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Satmar Jews in Brooklyn upset by tourist stares and photos, especially on Shabbat

“I’ve tried to engage with these visitors, but they aren’t interested to learn more about us. They see me as a freak. They see us as people from another world,” said Max Hauer.

A view of the Satmar community in the Williamsburg neighborhood of Brooklyn, N.Y. Credit: Wikimedia Commons.
A view of the Satmar community in the Williamsburg neighborhood of Brooklyn, N.Y. Credit: Wikimedia Commons.

The Chassidic Satmar community in the Williamsburg neighborhood of Brooklyn, N.Y., is tired of tourists treating them like “animals” in a zoo by flocking to their communities to take pictures of them, the New York Post reported.

“People snap pictures of you like you’re on some sort of display—like you’re in a zoo. We are people, not animals to be photographed,” said Chaim, 42, from the Satmar community.

Sightseeing groups head into Williamsburg and the nearby neighborhood of Crown Heights, home of the Chabad-Lubavitch movement, several times a week.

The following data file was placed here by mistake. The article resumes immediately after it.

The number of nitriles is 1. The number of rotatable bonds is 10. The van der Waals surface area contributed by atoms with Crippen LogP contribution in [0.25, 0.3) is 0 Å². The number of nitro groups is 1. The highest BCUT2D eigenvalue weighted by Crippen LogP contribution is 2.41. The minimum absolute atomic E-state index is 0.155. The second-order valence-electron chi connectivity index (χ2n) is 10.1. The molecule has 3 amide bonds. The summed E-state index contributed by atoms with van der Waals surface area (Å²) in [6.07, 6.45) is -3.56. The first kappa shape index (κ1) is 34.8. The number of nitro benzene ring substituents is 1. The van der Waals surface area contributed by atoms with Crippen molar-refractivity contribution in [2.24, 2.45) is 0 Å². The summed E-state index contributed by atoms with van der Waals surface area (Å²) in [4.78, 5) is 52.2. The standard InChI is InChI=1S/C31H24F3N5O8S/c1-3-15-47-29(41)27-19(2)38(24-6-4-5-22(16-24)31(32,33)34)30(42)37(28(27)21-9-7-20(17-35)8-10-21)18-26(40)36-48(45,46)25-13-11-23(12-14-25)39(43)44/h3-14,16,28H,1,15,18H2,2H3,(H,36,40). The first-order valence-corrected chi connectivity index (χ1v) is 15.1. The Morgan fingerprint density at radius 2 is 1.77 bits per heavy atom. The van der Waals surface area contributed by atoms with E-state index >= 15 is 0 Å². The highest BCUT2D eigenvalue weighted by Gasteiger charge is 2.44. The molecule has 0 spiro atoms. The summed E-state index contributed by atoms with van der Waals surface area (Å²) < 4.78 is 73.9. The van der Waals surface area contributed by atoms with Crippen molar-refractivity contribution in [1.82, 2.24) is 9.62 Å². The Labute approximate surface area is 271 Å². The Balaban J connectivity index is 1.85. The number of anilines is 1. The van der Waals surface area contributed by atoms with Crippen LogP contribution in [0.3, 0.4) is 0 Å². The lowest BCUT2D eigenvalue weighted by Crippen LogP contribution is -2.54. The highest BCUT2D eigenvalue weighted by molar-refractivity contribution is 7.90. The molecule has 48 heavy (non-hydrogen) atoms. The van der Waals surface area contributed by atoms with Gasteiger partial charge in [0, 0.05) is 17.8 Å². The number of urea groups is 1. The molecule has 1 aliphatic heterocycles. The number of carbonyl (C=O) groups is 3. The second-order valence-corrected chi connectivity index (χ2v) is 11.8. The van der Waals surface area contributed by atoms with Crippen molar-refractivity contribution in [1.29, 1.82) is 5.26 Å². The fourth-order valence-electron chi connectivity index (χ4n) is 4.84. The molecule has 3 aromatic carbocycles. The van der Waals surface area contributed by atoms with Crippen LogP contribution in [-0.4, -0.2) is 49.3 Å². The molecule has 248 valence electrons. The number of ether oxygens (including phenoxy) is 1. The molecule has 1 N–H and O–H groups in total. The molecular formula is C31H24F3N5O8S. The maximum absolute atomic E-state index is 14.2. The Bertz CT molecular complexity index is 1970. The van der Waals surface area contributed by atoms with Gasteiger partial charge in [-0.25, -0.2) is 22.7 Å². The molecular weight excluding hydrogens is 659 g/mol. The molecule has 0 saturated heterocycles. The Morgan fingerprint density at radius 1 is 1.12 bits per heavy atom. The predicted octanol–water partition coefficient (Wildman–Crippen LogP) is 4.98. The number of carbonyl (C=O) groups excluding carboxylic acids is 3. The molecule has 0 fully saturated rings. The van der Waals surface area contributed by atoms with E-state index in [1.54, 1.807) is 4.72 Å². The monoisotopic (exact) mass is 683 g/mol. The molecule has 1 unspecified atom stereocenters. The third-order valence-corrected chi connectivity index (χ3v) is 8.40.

In fact, three bus companies offer “contrast” tours of various cultural communities across the boroughs. The tours have been taking place for years, though Max Hauer, 41, said “lately, they’re out there every day by the hundreds, and it’s become a ‘must see’ for tourists.” He credits the recent cultural obsession with Orthodox Judaism to Netflix’s documentary “One of Us” and the Israeli cable-TV series “Shtisel.”

The tours also boost outdated stereotypes about the ultra-Orthodox community, which upsets locals.

Hauer said “I’ve tried to engage with these visitors, but they aren’t interested to learn more about us. They see me as a freak. They see us as people from another world, [and] if you’re not seen as human, then they think it’s OK to take photos and stare.”

Both Jewish communities date back to Eastern European shtetl life and the roots of Chassidism.

Hauer is often photographed without his consent and said tourists get most excited coming to the community on Saturdays, on Shabbat, to see local men wear large fur hats called shtreimels.

“Whenever I go to synagogue … they’ll all start snapping photos in front of my face,” he said.

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